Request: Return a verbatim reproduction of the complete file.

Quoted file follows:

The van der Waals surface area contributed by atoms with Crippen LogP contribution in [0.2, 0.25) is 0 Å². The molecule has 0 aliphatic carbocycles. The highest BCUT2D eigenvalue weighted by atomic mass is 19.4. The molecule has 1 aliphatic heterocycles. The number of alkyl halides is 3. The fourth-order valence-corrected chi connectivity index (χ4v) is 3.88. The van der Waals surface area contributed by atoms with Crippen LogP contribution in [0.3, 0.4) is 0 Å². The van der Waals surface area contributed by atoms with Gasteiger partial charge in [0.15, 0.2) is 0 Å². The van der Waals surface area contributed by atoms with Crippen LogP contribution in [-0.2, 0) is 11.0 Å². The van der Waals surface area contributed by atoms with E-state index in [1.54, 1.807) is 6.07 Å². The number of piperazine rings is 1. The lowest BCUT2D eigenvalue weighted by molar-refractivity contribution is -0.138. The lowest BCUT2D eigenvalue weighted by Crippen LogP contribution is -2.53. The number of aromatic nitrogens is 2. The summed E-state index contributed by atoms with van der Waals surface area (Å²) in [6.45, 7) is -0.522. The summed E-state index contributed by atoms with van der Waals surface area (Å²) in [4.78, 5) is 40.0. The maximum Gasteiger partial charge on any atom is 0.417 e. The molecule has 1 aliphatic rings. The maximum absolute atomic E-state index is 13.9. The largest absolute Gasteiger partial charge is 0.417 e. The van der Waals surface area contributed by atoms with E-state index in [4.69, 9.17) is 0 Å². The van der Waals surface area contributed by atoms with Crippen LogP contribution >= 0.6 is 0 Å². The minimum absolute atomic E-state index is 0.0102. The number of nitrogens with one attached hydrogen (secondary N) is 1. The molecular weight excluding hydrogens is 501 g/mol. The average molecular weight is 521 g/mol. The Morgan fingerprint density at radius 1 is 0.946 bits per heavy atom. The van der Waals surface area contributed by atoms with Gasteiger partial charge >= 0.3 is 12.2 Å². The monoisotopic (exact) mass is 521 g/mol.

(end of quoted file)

The van der Waals surface area contributed by atoms with Crippen LogP contribution in [0.2, 0.25) is 0 Å². The molecule has 0 aliphatic carbocycles. The highest BCUT2D eigenvalue weighted by atomic mass is 19.4. The molecule has 1 aliphatic heterocycles. The number of alkyl halides is 3. The fourth-order valence-corrected chi connectivity index (χ4v) is 3.88. The van der Waals surface area contributed by atoms with Crippen LogP contribution in [0.3, 0.4) is 0 Å². The van der Waals surface area contributed by atoms with Gasteiger partial charge in [0.15, 0.2) is 0 Å². The van der Waals surface area contributed by atoms with Crippen LogP contribution in [-0.2, 0) is 11.0 Å². The van der Waals surface area contributed by atoms with E-state index in [1.54, 1.807) is 6.07 Å². The number of piperazine rings is 1. The lowest BCUT2D eigenvalue weighted by molar-refractivity contribution is -0.138. The lowest BCUT2D eigenvalue weighted by Crippen LogP contribution is -2.53. The number of aromatic nitrogens is 2. The summed E-state index contributed by atoms with van der Waals surface area (Å²) in [6.45, 7) is -0.522. The summed E-state index contributed by atoms with van der Waals surface area (Å²) in [4.78, 5) is 40.0. The maximum Gasteiger partial charge on any atom is 0.417 e. The molecule has 1 aliphatic rings. The maximum absolute atomic E-state index is 13.9. The largest absolute Gasteiger partial charge is 0.417 e. The van der Waals surface area contributed by atoms with E-state index in [4.69, 9.17) is 0 Å². The van der Waals surface area contributed by atoms with Crippen LogP contribution >= 0.6 is 0 Å². The minimum absolute atomic E-state index is 0.0102. The number of nitrogens with one attached hydrogen (secondary N) is 1. The molecular weight excluding hydrogens is 501 g/mol. The average molecular weight is 521 g/mol. The Morgan fingerprint density at radius 1 is 0.946 bits per heavy atom. The van der Waals surface area contributed by atoms with Gasteiger partial charge >= 0.3 is 12.2 Å². The monoisotopic (exact) mass is 521 g/mol.